Wednesday, September 26, 2012

The romantic side of assimilation


Relationships between European immigrants and indigenous people in the Americas have been complicated from the beginning.  Columbus and his henchmen squeezed the Caribbeans of gold, enslaved them, annihilated some tribes, and took the case of indigenous people’s “humanity” back to the Old World, where churchmen determined that the Americans had souls and were in need of Christian conversion.
The northern Europeans, coming out of the little ice age, started to get well on American potatoes, and the ones who made it to “New England” shores, still often scrawny and unfit, found corn and squash and beans and big strong looking Indians—the Indians who had escaped the diseases which had decimated the coast before the arrival of actual settlers.

A few of these strong good looking Indians were brought back to Europe, and they and stories of the Iroquois Confederation –the “civilized tribes”—reached philosopher Jean Jacques Rousseau and others to fuel a vision of “noble savages” and feed the Enlightenment. (see John White painting circa 1590 at left).
Alvin J said many times in many ways that, from the beginning, white relationships with Indians took three basic roads—all evident in my sketchy history above: 1. Indians should be killed and their lands and resources taken over by superior Europeans;  2. Indians should be converted and assimilated, should be made white. Most who espoused this view were good people who saw Indians as children in need of white parenting, and believed they could catch up with whites if properly cared for.

The third vision, what Alvin sometimes called the “romantic” vision of Indians granted the Indians a glorious “noble” past. These were the Indians brought back to Europe and paraded before royalty. Benjamin Franklin observed that Indians got on well without policemen and jails, and that the Iroquois nations had fashioned a kind of union that had lasted for generations, while a dozen European colonies were having a tough time forming any union at all.  These Indians inspired philosopher Jean Jacques Rousseau to name them “noble savages.”  In the end this narrative of indigenous America also led to assimilation; you were once noble and free and part of nature, but civilization has caught up with you and now you must join it—us.  You are, in terms popular in the nineteenth century and in the title of a 1904 Edward Curtis photo, a “vanishing race.” (curtis photo below)
I think this vision is buried somehow in the collective American genome. In this view, we conquered the Indians and their lands, and are now treating them well—as “equals” really. So we grant them a noble past. They were, among other things, hard adversaries, sometimes ruthless, but in any case tough. (How else could they have defeated Custer!) We don’t want to recount the actual relationships of Indians and whites in our textbooks—scholars and amateur historians can play in that field—but we can still name things after Indian heroes and put statues of them in public places. (Indian writer James Welch told me that the Battle at the Little Big Horn is one of the top two or three American historical subjects in books and films; following the history of these histories is another way of tracking Indian-white relations.) The “Trail of Tears” is a phrase that has entered the vocabulary, though I doubt very many of us can trace its actual history. Indians are still mostly absent from our history textbooks. And the fact that Indians and tribes are still with us and are doing things other than casinos—things like restoring lands and fish and game populations, fighting diabetes and poverty, trying to integrate old ways and new ways—is not part of the current American conversation.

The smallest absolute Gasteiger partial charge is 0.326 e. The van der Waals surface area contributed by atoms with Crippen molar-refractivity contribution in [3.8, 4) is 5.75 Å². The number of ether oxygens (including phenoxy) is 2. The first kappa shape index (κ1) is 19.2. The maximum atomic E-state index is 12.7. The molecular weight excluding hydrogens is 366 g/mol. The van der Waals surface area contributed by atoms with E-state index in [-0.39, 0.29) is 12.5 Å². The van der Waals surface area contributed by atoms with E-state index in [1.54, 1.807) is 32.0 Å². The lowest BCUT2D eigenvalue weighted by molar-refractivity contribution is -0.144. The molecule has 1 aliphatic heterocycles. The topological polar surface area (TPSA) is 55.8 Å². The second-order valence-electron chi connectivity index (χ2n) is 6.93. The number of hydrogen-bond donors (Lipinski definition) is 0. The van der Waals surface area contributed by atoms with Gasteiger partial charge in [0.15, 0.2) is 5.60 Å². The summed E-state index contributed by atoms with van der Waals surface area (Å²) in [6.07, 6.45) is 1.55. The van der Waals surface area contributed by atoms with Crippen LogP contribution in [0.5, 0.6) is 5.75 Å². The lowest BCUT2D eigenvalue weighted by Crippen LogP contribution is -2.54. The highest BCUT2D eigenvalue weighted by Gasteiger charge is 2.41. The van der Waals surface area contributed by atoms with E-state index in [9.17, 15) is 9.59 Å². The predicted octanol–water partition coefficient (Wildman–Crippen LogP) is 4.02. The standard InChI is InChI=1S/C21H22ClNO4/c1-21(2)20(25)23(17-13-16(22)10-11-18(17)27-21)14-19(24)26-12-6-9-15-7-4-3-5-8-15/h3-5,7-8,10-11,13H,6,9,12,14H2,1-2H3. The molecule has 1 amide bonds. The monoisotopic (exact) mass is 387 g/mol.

One could argue that the romantics have carried the day—Indians were once interesting and even noble, as are their old chiefs and stories, but Indians today, if they have not already vanished, are largely invisible to most Americans.
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Monday, September 17, 2012

The assimilationists



I’m again reading a book I read years ago—and again finding new meaning. Caroline Wasson Thomason was born in 1887 somewhere else, but grew up “Between the Sheeps” in Wallowa County. She married a teacher and lived for years in New York, where she wrote children’s plays and stories.  And she wrote a couple of novels, one that dealt with American blacks and civil rights, and one historical novel: In the Wallowas.  
My recollection was of a syrupy story involving settlers and their teenage children, but with accurate accounts of Chief Joseph’s last visit to the Wallowas and a famous runaway horse incident. I also vaguely remembered a love story that crossed racial lines, and the purple prose. I was right on that: “’My princess! My beautiful flower!’ Imna knelt beside the bed and took her in his arms. A spasm of pain flushed her lovely face, and he held her more closely.” 

The action begins in 1899, and includes Joseph’s visit that year as well as his last visit in 1900, final attempts to find a small piece of the homeland for his exiled band. Although the scenes were not as dramatic as I remembered, the message rang true. Even sympathetic whites, who acknowledged that Joseph and the Indians had been dealt a bad hand, knew that the people of the Wallowas were not going to agree to their return, and let them have the day. Joseph returned to the Colville Reservation in Washington and “died of a broken heart” there in 1904.